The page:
Warm Blooded vs. Cold Blooded: How cold can you go?

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Difference between Warm Blooded and Cold Blooded

Warm blooded and cold blooded classifications are both biological terms that distinguish between animal species and how they regulate their body temperatures. The two terms are used to classify whether a species can maintain their heat and withstand cold temperatures and if they are able to regulate their bodies in such a way to withstand warm temperature climates.  Although this classification refers exclusively to temperature regulation and adaptability of the organism, it also has its deep roots in other classifications that define which animal species an organism belongs to. These classifications help to organize organisms according to their abilities to adapt to their environments as a whole.

Warm Blooded
Cold Blooded

Biological Terms 

A warm-blooded animal or its Latin derivative homeothermic animal species, is an organism that can maintain thermal homeostasis. Homeostasis describes the ability of the organism to regulate its own temperature to adapt to warm and cold weather at a consistent temperature level, regardless of the external temperature surrounding it. In order to be able to maintain a consistent internal temperature, the organism must be able to cool down to adapt in warm weather or to produce heat in a colder climate. They, in effect, can autonomically regulate the internal temperature of their bodies according the external influences placed upon them. Cold-blooded is a classification of organism who has the inability to adapt to the acclimate demands placed upon it. They are also referred to as ectothermic organisms or disambiguation.  Unlike warm-blooded organisms, cold-blooded organisms are unable to regulate their body temperatures to protect the organism from the extremes that it incurs around it naturally. 

Staying Cool and Keeping Warm

Warm-blooded animals are able to control their body temperatures by regulating their metabolic rates. They are able to increase their metabolic rate when confronted with a cold climate, increasing their internal temperature. In turn, they are able to decrease their metabolic rate when confronted with a warmer climate and need to cool down their internal temperature. As with most scientific classifications, however, as our understanding and instruments of measurements continue to increase our understanding of these classifications have grayed the areas between the two classifications and have made them less standard and less reliable. Cold-blooded animals do not have the ability to autonomously regulate their internal temperature and are therefore, limited in their adaptability to different climates. Cold-blooded animals are usually classified as those contrary to mammals or birds, which consists mostly of reptiles.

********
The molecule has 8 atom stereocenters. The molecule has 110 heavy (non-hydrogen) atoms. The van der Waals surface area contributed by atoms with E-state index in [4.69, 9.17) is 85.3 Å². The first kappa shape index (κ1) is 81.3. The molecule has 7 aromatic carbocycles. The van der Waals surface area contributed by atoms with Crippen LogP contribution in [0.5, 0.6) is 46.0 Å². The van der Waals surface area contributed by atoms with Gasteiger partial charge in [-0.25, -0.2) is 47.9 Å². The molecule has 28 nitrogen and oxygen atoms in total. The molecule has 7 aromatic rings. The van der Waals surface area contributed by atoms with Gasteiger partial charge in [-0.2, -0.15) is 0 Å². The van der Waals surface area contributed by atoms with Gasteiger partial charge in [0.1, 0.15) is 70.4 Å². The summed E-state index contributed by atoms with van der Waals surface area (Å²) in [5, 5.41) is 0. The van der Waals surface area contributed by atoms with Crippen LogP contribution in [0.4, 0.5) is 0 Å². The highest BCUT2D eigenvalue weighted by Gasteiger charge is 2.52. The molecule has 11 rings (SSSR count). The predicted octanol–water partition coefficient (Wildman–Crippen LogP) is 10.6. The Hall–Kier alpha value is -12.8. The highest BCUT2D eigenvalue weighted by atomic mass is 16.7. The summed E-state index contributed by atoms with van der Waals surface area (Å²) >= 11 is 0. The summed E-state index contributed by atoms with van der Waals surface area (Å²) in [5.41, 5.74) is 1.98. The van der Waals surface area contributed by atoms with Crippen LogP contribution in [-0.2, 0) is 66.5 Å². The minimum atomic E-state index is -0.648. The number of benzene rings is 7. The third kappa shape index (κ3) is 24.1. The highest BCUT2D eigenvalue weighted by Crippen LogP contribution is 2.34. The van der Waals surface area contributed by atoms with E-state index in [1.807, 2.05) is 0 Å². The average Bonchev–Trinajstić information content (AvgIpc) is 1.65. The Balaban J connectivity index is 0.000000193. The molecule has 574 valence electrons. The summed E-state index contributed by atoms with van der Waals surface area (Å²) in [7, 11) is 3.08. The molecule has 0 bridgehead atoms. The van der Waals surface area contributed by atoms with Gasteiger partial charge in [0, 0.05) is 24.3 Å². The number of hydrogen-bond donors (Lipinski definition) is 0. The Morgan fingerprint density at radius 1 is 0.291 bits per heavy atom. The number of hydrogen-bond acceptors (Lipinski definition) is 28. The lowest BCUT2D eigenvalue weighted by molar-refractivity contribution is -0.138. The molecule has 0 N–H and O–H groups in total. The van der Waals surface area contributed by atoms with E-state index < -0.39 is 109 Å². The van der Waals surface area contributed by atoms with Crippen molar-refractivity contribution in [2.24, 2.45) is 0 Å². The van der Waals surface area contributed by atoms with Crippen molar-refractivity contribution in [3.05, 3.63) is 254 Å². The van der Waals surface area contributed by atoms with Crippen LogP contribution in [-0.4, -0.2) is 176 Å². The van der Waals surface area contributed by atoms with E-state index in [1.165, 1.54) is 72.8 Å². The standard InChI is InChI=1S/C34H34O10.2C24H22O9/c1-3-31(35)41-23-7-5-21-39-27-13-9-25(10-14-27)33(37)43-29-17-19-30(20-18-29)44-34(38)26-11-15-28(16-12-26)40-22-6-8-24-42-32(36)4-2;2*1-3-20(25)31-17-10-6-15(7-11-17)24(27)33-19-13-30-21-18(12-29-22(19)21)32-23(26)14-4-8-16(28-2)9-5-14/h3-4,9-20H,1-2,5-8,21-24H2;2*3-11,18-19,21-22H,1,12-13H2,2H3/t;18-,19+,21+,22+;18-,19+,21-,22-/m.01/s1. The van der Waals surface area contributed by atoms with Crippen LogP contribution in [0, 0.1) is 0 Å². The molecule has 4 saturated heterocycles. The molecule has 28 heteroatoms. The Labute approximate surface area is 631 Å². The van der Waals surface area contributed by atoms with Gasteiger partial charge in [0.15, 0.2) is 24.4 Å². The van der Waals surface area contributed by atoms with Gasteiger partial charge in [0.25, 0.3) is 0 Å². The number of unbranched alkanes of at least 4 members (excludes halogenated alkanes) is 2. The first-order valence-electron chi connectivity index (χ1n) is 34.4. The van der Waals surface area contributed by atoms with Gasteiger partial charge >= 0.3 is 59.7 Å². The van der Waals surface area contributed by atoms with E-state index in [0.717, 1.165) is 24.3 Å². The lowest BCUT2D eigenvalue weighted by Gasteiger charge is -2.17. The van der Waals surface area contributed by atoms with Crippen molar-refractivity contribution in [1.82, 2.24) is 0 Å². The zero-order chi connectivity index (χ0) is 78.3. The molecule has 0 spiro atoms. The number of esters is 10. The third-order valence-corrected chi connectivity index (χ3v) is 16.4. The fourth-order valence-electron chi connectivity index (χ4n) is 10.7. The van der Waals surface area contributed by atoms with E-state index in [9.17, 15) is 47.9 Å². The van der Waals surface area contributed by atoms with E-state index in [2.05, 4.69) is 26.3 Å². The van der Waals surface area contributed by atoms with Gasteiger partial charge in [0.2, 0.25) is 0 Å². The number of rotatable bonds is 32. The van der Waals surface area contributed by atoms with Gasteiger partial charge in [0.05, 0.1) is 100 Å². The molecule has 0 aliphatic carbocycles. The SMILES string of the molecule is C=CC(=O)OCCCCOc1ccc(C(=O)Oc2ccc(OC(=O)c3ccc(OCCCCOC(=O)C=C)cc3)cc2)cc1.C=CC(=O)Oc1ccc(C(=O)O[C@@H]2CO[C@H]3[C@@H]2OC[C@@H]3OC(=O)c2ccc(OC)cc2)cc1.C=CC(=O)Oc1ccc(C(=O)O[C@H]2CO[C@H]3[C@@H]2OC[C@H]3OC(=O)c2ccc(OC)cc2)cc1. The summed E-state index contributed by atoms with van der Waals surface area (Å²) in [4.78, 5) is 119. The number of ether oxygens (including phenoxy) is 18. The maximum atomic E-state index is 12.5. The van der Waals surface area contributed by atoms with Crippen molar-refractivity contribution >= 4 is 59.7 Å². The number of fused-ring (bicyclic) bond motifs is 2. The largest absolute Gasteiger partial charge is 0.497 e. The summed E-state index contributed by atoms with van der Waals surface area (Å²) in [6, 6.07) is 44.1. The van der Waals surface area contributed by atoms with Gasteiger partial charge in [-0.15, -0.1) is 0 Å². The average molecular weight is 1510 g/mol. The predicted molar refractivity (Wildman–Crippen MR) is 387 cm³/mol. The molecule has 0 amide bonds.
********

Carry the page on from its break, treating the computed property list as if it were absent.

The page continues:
Science Progresses

Although being primarily layman’s terms throughout the scientific community, up until the last couple decades these terms were thought to be good classification tools for species.  Over the past 30 years, scientists have begun to see that the line that defines warm-blooded versus cold-blooded animals is not as clear as once thought. With the findings of animal species that fit into neither category completely, there arises the argument whether the classifications themselves really have any relation to defining the organisms.  In the past three decades thermophysiologists (scientists who specialize in temperature classifications), have added additional classifications such as poikilothermic and bradymetabolic, and found that some organisms are capable of wavering between the three classifications at any given point.


  • Warm-blooded organisms can regulate their own temperature
  • Cold-blooded organisms are not capable of regulating their own temperature
  • Although once thought to be a good classification, innovative scientific discoveries have lessened the divide between the ability of the two organisms in relation to temperature regulation.

Which one fares better during global warming?
  • Warm Blooded
  • Cold Blooded

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